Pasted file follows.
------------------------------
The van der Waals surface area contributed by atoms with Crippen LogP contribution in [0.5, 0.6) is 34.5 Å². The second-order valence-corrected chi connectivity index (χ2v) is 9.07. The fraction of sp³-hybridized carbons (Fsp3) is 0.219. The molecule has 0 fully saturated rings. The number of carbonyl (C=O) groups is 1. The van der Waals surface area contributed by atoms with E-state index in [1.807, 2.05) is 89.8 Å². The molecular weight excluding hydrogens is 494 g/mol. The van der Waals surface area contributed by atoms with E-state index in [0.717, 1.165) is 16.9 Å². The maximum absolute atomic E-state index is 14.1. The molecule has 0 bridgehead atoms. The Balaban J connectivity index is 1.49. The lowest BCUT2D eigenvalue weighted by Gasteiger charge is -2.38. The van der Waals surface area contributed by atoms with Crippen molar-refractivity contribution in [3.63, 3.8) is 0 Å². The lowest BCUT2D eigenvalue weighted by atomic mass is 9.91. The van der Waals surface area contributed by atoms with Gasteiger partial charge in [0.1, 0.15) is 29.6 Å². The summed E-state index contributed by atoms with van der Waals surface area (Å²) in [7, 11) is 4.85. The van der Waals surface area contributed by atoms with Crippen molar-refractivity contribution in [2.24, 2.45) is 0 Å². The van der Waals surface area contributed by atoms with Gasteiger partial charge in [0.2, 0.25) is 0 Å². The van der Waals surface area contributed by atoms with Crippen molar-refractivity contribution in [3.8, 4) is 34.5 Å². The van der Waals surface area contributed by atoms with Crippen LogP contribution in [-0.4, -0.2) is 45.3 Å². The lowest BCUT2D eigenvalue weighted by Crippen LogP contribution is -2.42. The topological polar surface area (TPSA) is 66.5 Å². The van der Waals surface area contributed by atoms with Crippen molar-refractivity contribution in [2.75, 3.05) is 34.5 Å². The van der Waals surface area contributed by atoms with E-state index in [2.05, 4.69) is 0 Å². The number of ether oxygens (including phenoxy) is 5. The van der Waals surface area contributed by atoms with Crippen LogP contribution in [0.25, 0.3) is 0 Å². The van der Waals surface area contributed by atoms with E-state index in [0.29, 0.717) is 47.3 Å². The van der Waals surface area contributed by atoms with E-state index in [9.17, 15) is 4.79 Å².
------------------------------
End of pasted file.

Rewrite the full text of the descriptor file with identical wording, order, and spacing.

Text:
The van der Waals surface area contributed by atoms with Crippen LogP contribution in [0.5, 0.6) is 34.5 Å². The second-order valence-corrected chi connectivity index (χ2v) is 9.07. The fraction of sp³-hybridized carbons (Fsp3) is 0.219. The molecule has 0 fully saturated rings. The number of carbonyl (C=O) groups is 1. The van der Waals surface area contributed by atoms with E-state index in [1.807, 2.05) is 89.8 Å². The molecular weight excluding hydrogens is 494 g/mol. The van der Waals surface area contributed by atoms with E-state index in [0.717, 1.165) is 16.9 Å². The maximum absolute atomic E-state index is 14.1. The molecule has 0 bridgehead atoms. The Balaban J connectivity index is 1.49. The lowest BCUT2D eigenvalue weighted by Gasteiger charge is -2.38. The van der Waals surface area contributed by atoms with Crippen molar-refractivity contribution in [3.63, 3.8) is 0 Å². The lowest BCUT2D eigenvalue weighted by atomic mass is 9.91. The van der Waals surface area contributed by atoms with Gasteiger partial charge in [0.1, 0.15) is 29.6 Å². The summed E-state index contributed by atoms with van der Waals surface area (Å²) in [7, 11) is 4.85. The van der Waals surface area contributed by atoms with Crippen molar-refractivity contribution in [2.24, 2.45) is 0 Å². The van der Waals surface area contributed by atoms with Gasteiger partial charge in [0.2, 0.25) is 0 Å². The van der Waals surface area contributed by atoms with Crippen molar-refractivity contribution in [3.8, 4) is 34.5 Å². The van der Waals surface area contributed by atoms with Crippen LogP contribution in [-0.4, -0.2) is 45.3 Å². The lowest BCUT2D eigenvalue weighted by Crippen LogP contribution is -2.42. The topological polar surface area (TPSA) is 66.5 Å². The van der Waals surface area contributed by atoms with Crippen molar-refractivity contribution in [2.75, 3.05) is 34.5 Å². The van der Waals surface area contributed by atoms with E-state index in [2.05, 4.69) is 0 Å². The number of ether oxygens (including phenoxy) is 5. The van der Waals surface area contributed by atoms with Crippen LogP contribution in [0.25, 0.3) is 0 Å². The van der Waals surface area contributed by atoms with E-state index in [0.29, 0.717) is 47.3 Å². The van der Waals surface area contributed by atoms with E-state index in [9.17, 15) is 4.79 Å².